The Aga Khan Historic Cities Programme (AKHCP) works on regeneration projects in historic areas in ways that spur social, economic and cultural development. Its central objective is to improve the lives of the inhabitants of these historic areas, while promoting models that will sustain these improvements.
AKHCP became operational in 1992 to highlight best practice to governments and decision makers and to show that historic sites could become assets for economic development and not burdens on scarce resources. It creation tests the hypothesis that culture is an integral component of the development equation and that it can be a powerful tool to improve quality of life in historic areas in ways that spur social, economic and cultural development. Through this integrated approach, AKHCP seeks to demonstrate that strengthening cultural identity can go hand in hand with socio-economic progress.
For three decades, AKHCP has tested, revised and refined its approach on over 350 restoration and conservation projects in 10 countries, including 11 UNESCO World Heritage Sites. The Programme has created 10 major parks and gardens that have been visited by tens of millions of people. It has shown that investments in culture can have a lasting, positive impact in shaping people’s lives, identities, and their aspirations, while promoting models that will sustain these improvements.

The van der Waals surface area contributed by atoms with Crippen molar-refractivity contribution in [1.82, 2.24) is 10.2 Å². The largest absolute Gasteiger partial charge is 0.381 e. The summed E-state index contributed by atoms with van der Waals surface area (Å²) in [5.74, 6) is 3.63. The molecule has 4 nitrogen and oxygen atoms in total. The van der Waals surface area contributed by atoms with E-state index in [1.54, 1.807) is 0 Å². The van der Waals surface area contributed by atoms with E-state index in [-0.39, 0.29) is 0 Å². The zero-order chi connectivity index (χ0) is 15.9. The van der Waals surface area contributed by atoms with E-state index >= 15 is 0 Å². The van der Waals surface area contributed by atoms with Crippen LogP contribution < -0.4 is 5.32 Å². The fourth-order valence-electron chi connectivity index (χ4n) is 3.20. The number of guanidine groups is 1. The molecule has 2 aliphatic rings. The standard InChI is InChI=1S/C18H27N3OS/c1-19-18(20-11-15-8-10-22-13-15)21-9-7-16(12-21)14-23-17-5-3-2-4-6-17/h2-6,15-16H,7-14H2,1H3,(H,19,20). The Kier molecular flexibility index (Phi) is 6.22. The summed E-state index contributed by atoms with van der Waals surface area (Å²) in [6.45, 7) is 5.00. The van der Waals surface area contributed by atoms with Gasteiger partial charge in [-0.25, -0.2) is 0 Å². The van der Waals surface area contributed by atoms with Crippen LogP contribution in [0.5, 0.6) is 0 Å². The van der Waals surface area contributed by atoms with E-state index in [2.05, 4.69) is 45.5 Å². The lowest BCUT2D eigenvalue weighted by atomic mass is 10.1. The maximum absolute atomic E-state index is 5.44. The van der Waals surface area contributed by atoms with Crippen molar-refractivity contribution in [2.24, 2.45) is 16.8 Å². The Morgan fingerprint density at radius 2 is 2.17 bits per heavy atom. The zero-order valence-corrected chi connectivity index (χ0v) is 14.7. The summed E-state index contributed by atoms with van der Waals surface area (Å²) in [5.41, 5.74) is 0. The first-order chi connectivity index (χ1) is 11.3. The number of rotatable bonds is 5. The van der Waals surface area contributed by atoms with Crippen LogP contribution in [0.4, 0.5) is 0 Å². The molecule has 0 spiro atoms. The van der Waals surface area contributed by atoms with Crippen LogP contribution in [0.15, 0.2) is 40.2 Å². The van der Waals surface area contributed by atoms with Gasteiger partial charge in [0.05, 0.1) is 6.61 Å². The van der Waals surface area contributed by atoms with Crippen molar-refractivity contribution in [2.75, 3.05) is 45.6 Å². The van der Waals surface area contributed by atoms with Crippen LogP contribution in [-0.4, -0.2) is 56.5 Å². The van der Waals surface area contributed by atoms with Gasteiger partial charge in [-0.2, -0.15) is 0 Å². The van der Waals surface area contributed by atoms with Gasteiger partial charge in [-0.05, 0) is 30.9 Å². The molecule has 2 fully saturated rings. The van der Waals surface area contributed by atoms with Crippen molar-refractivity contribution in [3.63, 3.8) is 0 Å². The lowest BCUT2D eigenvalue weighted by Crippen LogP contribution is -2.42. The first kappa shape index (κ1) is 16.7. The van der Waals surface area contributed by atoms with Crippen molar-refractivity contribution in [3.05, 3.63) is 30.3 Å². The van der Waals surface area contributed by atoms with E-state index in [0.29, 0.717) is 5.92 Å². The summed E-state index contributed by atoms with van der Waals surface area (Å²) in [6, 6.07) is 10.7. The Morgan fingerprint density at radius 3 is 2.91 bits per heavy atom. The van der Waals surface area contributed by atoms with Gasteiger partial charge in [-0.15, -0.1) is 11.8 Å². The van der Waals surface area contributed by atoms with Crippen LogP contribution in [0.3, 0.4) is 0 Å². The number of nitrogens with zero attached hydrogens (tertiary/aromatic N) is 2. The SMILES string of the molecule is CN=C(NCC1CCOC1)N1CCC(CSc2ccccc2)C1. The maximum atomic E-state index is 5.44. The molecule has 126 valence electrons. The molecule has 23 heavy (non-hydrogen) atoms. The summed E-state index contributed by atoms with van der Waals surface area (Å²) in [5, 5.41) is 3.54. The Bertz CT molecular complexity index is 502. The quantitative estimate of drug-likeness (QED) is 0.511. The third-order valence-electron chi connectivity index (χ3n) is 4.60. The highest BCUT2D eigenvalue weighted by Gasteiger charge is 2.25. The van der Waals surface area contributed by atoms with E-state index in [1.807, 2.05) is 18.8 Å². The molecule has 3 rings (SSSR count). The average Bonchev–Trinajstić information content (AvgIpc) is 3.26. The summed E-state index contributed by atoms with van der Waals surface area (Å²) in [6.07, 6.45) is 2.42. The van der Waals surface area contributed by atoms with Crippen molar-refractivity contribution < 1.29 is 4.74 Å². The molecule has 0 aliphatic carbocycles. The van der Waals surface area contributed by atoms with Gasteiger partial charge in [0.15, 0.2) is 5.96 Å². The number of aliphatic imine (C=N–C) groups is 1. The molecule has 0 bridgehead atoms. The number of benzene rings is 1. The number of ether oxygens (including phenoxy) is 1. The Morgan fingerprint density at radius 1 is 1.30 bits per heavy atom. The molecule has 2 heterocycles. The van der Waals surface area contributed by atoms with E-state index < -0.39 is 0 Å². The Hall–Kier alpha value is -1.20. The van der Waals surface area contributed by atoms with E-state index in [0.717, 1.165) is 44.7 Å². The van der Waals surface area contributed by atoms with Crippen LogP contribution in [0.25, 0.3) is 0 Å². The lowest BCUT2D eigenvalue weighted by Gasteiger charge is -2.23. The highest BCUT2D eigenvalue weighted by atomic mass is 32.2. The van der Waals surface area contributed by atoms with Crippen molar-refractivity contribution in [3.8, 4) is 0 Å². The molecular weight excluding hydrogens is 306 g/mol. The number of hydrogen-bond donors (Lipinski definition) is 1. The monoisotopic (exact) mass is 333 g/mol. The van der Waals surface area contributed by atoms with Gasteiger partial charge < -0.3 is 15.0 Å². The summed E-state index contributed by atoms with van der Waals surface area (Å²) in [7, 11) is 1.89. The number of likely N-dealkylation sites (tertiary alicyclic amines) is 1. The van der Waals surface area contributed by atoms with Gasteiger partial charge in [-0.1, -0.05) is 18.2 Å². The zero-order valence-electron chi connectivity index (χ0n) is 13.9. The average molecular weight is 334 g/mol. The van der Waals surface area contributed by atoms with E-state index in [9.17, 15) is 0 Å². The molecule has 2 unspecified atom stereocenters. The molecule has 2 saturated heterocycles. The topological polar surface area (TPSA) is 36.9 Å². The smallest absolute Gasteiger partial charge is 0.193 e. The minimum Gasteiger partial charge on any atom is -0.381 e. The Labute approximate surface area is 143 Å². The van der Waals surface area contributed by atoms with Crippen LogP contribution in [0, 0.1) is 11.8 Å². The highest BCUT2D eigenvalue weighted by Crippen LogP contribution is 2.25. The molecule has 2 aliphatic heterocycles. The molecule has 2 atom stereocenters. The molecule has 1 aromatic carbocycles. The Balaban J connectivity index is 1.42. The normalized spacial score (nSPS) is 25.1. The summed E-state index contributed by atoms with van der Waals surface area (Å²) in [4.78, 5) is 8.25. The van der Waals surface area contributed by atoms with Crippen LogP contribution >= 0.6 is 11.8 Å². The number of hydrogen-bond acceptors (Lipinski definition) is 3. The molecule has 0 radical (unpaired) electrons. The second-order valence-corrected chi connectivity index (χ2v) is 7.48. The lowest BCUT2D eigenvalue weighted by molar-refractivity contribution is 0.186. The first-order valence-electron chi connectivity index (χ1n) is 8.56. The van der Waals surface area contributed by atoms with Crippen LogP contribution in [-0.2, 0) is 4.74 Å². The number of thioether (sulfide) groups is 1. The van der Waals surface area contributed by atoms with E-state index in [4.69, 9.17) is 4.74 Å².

AKHCP projects have demonstrated a positive impact well beyond conservation.; they promote good governance, the growth of civil society, a rise in incomes and economic opportunities, greater respect for human rights and better stewardship of the environment, even in the poorest and most remote areas of the globe.